Write better emails
By Jim LaDoux
If time is people’s most valuable resource, consider ways you can write emails that are easier to read, shorter to write, and quicker to reply to. Here are a few suggestions I'd offer:
- Name the main point early. Determine ahead of time what is the main point of the email. What do you want people to remember or do? Name your main point in the subject line of the email or else within the first paragraph
- Avoid sending “book” emails. Keep in mind that the longer your emails are, the less likely that they will be read. A pet peeve of mine when reading emails is having to read a page or more of content to find out that I really didn’t need to read or respond to the email.
- Only send to people that need to know. There are times when one needs to “copy all” and there are times when only a few people need to be in the loop. Decide ahead of time who needs to receive the email before sending a message to an entire distribution list.
- Use bullet points to highlight main ideas or action steps. Bullet points are easier to read than paragraphs and I find that people seem to remember the core content better. Plus, they’re usually quicker to write than most paragraphs that say essentially the same thing.
- For longer emails, provide an open summary. This will help people understand what’s in the rest of the email, and if it needs to read and responded to right away.
- Provide all the necessary details in one email. People shouldn’t have to read multiple threads in order to respond appropriately. When writing emails, think like a journalist, providing the who, what, where, when and how in a concise paragraph. Provide supporting documents such as attachments (make sure they’re not too big) that are in formats that most people can open.
- Use the subject line to get quicker a response. The first thing a recipient sees is the subject line. Use the subject line to tell people what you need from them, and by when. I usually scan the subject lines of my inbox emails to determine which emails are most important and most urgent.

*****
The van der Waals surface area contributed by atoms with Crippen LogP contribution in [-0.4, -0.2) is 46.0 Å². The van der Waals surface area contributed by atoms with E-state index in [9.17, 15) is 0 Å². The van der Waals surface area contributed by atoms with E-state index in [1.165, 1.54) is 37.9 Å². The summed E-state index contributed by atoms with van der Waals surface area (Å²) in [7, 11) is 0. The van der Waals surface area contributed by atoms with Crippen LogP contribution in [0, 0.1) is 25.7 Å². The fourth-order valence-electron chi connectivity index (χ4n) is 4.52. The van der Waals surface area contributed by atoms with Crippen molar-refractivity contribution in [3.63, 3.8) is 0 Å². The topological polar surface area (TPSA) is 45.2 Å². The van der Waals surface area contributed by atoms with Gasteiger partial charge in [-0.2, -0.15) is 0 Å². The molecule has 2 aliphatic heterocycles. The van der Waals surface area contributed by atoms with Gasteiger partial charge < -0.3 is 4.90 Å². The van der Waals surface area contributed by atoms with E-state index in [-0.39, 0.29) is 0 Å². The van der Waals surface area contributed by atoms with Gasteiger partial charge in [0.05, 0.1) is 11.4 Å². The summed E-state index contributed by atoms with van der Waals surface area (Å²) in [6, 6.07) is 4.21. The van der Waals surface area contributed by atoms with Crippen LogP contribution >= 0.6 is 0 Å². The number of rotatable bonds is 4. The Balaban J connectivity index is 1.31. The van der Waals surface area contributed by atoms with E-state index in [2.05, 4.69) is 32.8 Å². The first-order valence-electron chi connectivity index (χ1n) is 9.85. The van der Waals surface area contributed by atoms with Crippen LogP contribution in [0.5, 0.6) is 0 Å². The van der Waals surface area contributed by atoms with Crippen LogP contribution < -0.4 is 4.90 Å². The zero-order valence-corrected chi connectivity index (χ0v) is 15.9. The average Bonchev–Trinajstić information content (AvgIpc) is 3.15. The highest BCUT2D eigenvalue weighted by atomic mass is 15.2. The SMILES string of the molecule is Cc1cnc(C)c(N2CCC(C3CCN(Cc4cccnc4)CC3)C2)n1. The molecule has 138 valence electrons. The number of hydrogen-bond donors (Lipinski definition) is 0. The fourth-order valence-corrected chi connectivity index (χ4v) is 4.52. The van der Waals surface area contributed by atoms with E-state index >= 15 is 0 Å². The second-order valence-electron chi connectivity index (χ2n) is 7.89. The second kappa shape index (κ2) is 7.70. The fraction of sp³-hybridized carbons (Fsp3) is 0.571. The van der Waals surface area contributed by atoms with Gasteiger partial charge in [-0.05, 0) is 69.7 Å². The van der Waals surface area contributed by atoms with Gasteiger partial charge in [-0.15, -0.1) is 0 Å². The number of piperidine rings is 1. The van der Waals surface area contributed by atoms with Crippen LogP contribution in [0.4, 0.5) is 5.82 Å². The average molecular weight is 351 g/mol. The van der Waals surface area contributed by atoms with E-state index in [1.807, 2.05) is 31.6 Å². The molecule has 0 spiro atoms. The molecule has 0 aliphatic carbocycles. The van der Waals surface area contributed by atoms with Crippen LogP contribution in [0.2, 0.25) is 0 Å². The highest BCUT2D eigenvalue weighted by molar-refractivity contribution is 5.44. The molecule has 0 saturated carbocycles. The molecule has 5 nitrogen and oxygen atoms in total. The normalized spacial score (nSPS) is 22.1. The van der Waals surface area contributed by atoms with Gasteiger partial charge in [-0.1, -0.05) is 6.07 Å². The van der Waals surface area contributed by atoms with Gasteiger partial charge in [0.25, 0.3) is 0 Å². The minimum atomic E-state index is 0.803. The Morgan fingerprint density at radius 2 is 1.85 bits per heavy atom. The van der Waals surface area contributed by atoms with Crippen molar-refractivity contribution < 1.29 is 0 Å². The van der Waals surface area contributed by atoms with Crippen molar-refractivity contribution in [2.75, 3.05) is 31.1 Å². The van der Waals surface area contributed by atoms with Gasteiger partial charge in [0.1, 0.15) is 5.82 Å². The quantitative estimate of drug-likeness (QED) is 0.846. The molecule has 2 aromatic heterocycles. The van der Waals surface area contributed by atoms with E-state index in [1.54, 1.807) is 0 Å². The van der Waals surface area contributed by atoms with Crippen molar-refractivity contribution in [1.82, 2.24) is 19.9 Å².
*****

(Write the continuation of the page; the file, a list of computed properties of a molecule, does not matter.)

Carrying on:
- Personalize mass emails. It takes longer to customize and send individual emails rather than mass emails, but people’s response rate will triple as a result of the personalized approach.
- Proofread the email. Before hitting the send button, read your email out loud. How does it sound to you? Does it convey what you intended? Are there obvious grammatical or spelling errors? Do the sentences seem to flow well? Are there any words or sentences you could eliminate and still make your point? You’ll lose some readers if it is not a tightly written email.
- Make it easy for people to follow up. Provide your contact info in your digital signature. If they need to call you, let people know when you’re available. Also avoid capital letters and fonts that are hard to read. Avoid anything that gets in the way of people responding quickly.
QUESTIONS | APPLICATIONS
- What suggestions would you offer to ensure that your emails get read?
- How could you make better use of your subject lines?
- Do you make it clear to your recipients what you want them to do with the email?
Developing the skill of curiosity
September 18th, 2023
The 3 phases of navigating change
September 13th, 2023
Tips for creating live training events
September 11th, 2023
Administering congregational surveys
September 10th, 2023
Creating Atomic Habits (Part 1)
September 9th, 2023
The art of using direct communication
August 31st, 2023
Expanding Your Coaching Network
August 30th, 2023
Why Churches Should Seek to Inspire Rather Than Inform
August 28th, 2023
Top strategies for increasing your coaching client base
August 23rd, 2023
5 barriers to extending hospitality
August 7th, 2023
Take time to assess your lifeUse sprints to move fasterMeasure what mattersAsk your friends WATER questionsQuestions to ask your teamIs your church is stuck?4 questions to ask faith mentorsDevelop active listening skills2 ways to make better decisionsMy 5 daily questionsHelping people changeCreate daily Sabbath momentsReframe your future5 questions to reframe your future
Write better emailsBlueprints for forming faithCreate safe space for clientsBecoming a virtual organization6 barriers to extending hospitalityDevelop coaching presence5 phrases to use when coachingCreate minsirty road mapsHelp clients ask better questionsIndicators of spiritual maturity10 giving metrics to review annually